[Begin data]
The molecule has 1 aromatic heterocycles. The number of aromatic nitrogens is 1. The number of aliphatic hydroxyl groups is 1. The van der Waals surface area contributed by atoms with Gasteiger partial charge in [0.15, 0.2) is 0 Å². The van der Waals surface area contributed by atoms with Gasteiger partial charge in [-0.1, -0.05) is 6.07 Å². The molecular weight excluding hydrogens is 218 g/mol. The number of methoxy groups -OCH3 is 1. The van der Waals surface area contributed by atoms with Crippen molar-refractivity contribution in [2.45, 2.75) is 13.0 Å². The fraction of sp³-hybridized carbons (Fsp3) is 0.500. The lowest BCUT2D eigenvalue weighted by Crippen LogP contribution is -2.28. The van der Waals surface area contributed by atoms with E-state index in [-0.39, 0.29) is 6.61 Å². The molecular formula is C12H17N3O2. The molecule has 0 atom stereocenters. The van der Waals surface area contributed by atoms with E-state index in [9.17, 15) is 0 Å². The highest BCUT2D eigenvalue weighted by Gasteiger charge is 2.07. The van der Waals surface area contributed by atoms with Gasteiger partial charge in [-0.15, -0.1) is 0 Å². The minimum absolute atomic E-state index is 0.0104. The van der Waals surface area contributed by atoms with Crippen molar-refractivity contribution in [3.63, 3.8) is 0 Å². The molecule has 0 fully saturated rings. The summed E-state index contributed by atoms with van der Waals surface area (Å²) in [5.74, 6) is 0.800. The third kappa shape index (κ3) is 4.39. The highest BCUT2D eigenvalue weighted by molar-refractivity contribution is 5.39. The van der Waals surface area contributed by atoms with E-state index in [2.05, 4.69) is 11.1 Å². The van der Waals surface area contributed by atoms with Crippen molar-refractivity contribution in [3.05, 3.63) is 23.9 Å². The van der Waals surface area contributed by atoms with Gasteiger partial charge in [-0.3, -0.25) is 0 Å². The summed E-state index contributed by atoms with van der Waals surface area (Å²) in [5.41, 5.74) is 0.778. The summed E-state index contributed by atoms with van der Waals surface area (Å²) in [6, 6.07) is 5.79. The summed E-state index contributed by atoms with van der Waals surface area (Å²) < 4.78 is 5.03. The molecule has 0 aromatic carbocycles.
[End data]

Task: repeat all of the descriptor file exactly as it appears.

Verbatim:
The molecule has 1 aromatic heterocycles. The number of aromatic nitrogens is 1. The number of aliphatic hydroxyl groups is 1. The van der Waals surface area contributed by atoms with Gasteiger partial charge in [0.15, 0.2) is 0 Å². The van der Waals surface area contributed by atoms with Gasteiger partial charge in [-0.1, -0.05) is 6.07 Å². The molecular weight excluding hydrogens is 218 g/mol. The number of methoxy groups -OCH3 is 1. The van der Waals surface area contributed by atoms with Crippen molar-refractivity contribution in [2.45, 2.75) is 13.0 Å². The fraction of sp³-hybridized carbons (Fsp3) is 0.500. The lowest BCUT2D eigenvalue weighted by Crippen LogP contribution is -2.28. The van der Waals surface area contributed by atoms with E-state index in [-0.39, 0.29) is 6.61 Å². The molecular formula is C12H17N3O2. The molecule has 0 atom stereocenters. The van der Waals surface area contributed by atoms with E-state index in [9.17, 15) is 0 Å². The highest BCUT2D eigenvalue weighted by Gasteiger charge is 2.07. The van der Waals surface area contributed by atoms with Gasteiger partial charge in [-0.15, -0.1) is 0 Å². The minimum absolute atomic E-state index is 0.0104. The van der Waals surface area contributed by atoms with Crippen molar-refractivity contribution in [3.63, 3.8) is 0 Å². The molecule has 0 fully saturated rings. The summed E-state index contributed by atoms with van der Waals surface area (Å²) in [5.74, 6) is 0.800. The third kappa shape index (κ3) is 4.39. The highest BCUT2D eigenvalue weighted by molar-refractivity contribution is 5.39. The van der Waals surface area contributed by atoms with E-state index in [2.05, 4.69) is 11.1 Å². The van der Waals surface area contributed by atoms with Crippen molar-refractivity contribution in [3.05, 3.63) is 23.9 Å². The van der Waals surface area contributed by atoms with Gasteiger partial charge in [-0.3, -0.25) is 0 Å². The summed E-state index contributed by atoms with van der Waals surface area (Å²) in [5.41, 5.74) is 0.778. The summed E-state index contributed by atoms with van der Waals surface area (Å²) in [6, 6.07) is 5.79. The summed E-state index contributed by atoms with van der Waals surface area (Å²) < 4.78 is 5.03. The molecule has 0 aromatic carbocycles.